## 6. Conclusions

## Author Contributions

## Funding

## Data Availability Statement

## Conflicts of Interest

## References

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**Figure 1.**(

**a**) Schematic diagram of edge-forward Berkovich scratching, (

**b**) the applied normal force and lateral displacement for the normal load of 200 mN, and (

**c**) the resulting normal displacement and lateral force.

**Figure 4.**The AFM-measured three-dimensional topography of the scratching impression induced by an edge-forward Berkovich indenter under the normal load of 200 mN.

**Figure 6.**The evolution of the corrected normal displacement with time for scratching with an edge-forward Berkovich indenter, under the normal load of 200 mN.

**Figure 7.**The FEA-simulated profiles of the scratching impression at the fully loaded and fully unloaded states for an edge-forward Berkovich indenter.

**Figure 8.**The variation of hardness ratio ${k}_{H}^{p}$ with the half-included angle of the conical indenters.

**Figure 9.**The variation of hardness with time at various values of adhesion friction coefficient f for edge-leading Berkovich scratching.

**Figure 10.**The evolutions of (

**a**) contact area and (

**b**) normal force with time at various friction coefficients for edge-leading Berkovich scratching.

**Figure 11.**The hardness during scratching as a function of adhesion friction coefficient f for scratching with a 70.3° conical indenter. The value pairs of (H

_{s}, f) is fitted to obtain the dash line.

**Figure 12.**Contours of densification at the fully unloaded state induced by scratching with a 70.3° conical indenter in (

**a**) the top surface and (

**b**) xz-cross-section.

**Figure 13.**The elastic–plastic boundaries defined by a von Mises equivalent plastic strain of 10

^{−2}in the yz-cross-section at the fully unloaded state for 70.3° conical scratching. The simulated boundaries are fitted by (

**a**) a circular arc and (

**b**) an elliptical arc.

**Figure 14.**The contours of von Mises equivalent plastic strain in the xz-cross-section (

**a**) at the fully loaded and (

**b**) fully unloaded states.

**Figure 15.**The fitted (

**a**) dimension and (

**b**) depth of the elastic–plastic boundary normalized by h

_{max}. The indenter moves from the point C to the point B in the scratching stage (see Figure 2).

**Figure 16.**The contours of (

**a**) σ

_{x}/H, (

**b**) σ

_{y}/H, and (

**c**) σ

_{z}/H at the end of the sliding stage ② in the xz-cross-section, where a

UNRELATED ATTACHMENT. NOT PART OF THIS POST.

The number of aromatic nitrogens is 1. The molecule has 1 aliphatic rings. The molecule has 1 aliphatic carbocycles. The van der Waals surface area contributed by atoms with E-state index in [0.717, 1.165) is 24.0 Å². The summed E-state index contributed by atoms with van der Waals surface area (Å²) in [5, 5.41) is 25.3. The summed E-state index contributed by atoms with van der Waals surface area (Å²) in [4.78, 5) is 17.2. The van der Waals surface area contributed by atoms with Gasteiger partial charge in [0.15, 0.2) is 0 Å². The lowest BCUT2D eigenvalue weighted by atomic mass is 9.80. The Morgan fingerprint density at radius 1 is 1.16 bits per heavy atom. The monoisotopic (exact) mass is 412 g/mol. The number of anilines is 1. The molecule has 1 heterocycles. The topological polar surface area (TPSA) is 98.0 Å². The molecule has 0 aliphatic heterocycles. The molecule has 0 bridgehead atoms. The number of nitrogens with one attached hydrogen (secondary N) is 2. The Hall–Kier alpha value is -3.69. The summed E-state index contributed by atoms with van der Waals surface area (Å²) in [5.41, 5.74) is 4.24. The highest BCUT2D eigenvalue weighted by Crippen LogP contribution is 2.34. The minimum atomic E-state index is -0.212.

_{r}= 2.24 h

_{max}is the real contact radius evaluated by FEA, and H is the hardness measured by indentation tests. The indenter moves along the positive direction of the x-axis.

**Figure 17.**The contours of (

**a**) σ

_{y}/H and (

**b**) σ

_{z}/H at the fully unloaded state in the xz-cross-section predicted by FEA. The indenter moves along the positive direction of x-axis.

**Figure 18.**The SEM images of the impression at the (

**a**) end, (

**b**) middle, and (

**c**) start of the edge-forward Berkovich scratching, under the normal load of 600 mN.

**Figure 19.**The contours of σ

_{1}/H at the (

**a**) fully loaded and (

**b**) fully unloaded states in the xz-cross-section. The thick dash line is the boundary between σ

_{1}≈ σ

_{y}and σ

_{1}≈ σ*, where σ* is the in-plane principal stress.

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**MDPI and ACS Style**

Li, C.; Ma, Y.; Sun, L.; Zhang, L.; Wu, C.; Ding, J.; Duan, D.; Wang, X.; Chang, Z.
An Investigation into the Densification-Affected Deformation and Fracture in Fused Silica under Contact Sliding. *Micromachines* **2022**, *13*, 1106.
https://doi.org/10.3390/mi13071106

**AMA Style**

Li C, Ma Y, Sun L, Zhang L, Wu C, Ding J, Duan D, Wang X, Chang Z.
An Investigation into the Densification-Affected Deformation and Fracture in Fused Silica under Contact Sliding. *Micromachines*. 2022; 13(7):1106.
https://doi.org/10.3390/mi13071106

**Chicago/Turabian Style**

Li, Changsheng, Yushan Ma, Lin Sun, Liangchi Zhang, Chuhan Wu, Jianjun Ding, Duanzhi Duan, Xuepeng Wang, and Zhandong Chang.
2022. "An Investigation into the Densification-Affected Deformation and Fracture in Fused Silica under Contact Sliding" *Micromachines* 13, no. 7: 1106.
https://doi.org/10.3390/mi13071106